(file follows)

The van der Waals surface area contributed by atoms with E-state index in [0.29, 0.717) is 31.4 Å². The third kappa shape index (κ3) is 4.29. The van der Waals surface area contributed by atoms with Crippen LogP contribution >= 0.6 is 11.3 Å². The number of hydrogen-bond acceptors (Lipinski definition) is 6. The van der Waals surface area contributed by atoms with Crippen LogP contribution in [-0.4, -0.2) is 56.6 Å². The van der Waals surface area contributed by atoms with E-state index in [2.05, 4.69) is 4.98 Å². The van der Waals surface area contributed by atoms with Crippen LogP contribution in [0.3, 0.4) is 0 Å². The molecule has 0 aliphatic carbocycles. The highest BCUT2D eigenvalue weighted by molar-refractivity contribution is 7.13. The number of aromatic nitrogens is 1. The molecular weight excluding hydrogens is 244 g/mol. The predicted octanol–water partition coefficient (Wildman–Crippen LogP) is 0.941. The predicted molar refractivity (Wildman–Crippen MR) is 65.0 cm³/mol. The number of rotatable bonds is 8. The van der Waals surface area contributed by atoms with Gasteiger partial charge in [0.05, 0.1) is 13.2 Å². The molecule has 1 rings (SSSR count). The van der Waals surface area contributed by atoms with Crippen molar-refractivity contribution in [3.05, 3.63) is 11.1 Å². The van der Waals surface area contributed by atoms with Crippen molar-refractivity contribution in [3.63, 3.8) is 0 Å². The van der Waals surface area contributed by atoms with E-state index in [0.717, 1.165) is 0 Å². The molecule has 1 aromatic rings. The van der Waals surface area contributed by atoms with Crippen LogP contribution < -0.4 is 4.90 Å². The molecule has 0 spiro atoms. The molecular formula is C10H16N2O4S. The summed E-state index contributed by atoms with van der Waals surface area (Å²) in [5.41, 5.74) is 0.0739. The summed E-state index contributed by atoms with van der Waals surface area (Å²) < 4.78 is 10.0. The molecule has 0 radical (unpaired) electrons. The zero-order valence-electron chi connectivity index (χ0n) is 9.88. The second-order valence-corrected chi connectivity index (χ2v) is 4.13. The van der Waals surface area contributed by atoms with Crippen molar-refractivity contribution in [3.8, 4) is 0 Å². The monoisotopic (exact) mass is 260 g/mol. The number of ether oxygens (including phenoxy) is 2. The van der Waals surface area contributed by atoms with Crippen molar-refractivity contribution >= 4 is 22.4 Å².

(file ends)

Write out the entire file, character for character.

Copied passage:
The van der Waals surface area contributed by atoms with E-state index in [0.29, 0.717) is 31.4 Å². The third kappa shape index (κ3) is 4.29. The van der Waals surface area contributed by atoms with Crippen LogP contribution >= 0.6 is 11.3 Å². The number of hydrogen-bond acceptors (Lipinski definition) is 6. The van der Waals surface area contributed by atoms with Crippen LogP contribution in [-0.4, -0.2) is 56.6 Å². The van der Waals surface area contributed by atoms with E-state index in [2.05, 4.69) is 4.98 Å². The van der Waals surface area contributed by atoms with Crippen LogP contribution in [0.3, 0.4) is 0 Å². The molecule has 0 aliphatic carbocycles. The highest BCUT2D eigenvalue weighted by molar-refractivity contribution is 7.13. The number of aromatic nitrogens is 1. The molecular weight excluding hydrogens is 244 g/mol. The predicted octanol–water partition coefficient (Wildman–Crippen LogP) is 0.941. The predicted molar refractivity (Wildman–Crippen MR) is 65.0 cm³/mol. The number of rotatable bonds is 8. The van der Waals surface area contributed by atoms with Gasteiger partial charge in [0.05, 0.1) is 13.2 Å². The molecule has 1 rings (SSSR count). The van der Waals surface area contributed by atoms with Crippen molar-refractivity contribution in [3.05, 3.63) is 11.1 Å². The van der Waals surface area contributed by atoms with Crippen molar-refractivity contribution in [3.63, 3.8) is 0 Å². The van der Waals surface area contributed by atoms with E-state index in [0.717, 1.165) is 0 Å². The molecule has 1 aromatic rings. The van der Waals surface area contributed by atoms with Crippen LogP contribution < -0.4 is 4.90 Å². The molecule has 0 spiro atoms. The molecular formula is C10H16N2O4S. The summed E-state index contributed by atoms with van der Waals surface area (Å²) in [5.41, 5.74) is 0.0739. The summed E-state index contributed by atoms with van der Waals surface area (Å²) < 4.78 is 10.0. The molecule has 0 radical (unpaired) electrons. The zero-order valence-electron chi connectivity index (χ0n) is 9.88. The second-order valence-corrected chi connectivity index (χ2v) is 4.13. The van der Waals surface area contributed by atoms with Crippen molar-refractivity contribution in [3.8, 4) is 0 Å². The monoisotopic (exact) mass is 260 g/mol. The number of ether oxygens (including phenoxy) is 2. The van der Waals surface area contributed by atoms with Crippen molar-refractivity contribution >= 4 is 22.4 Å².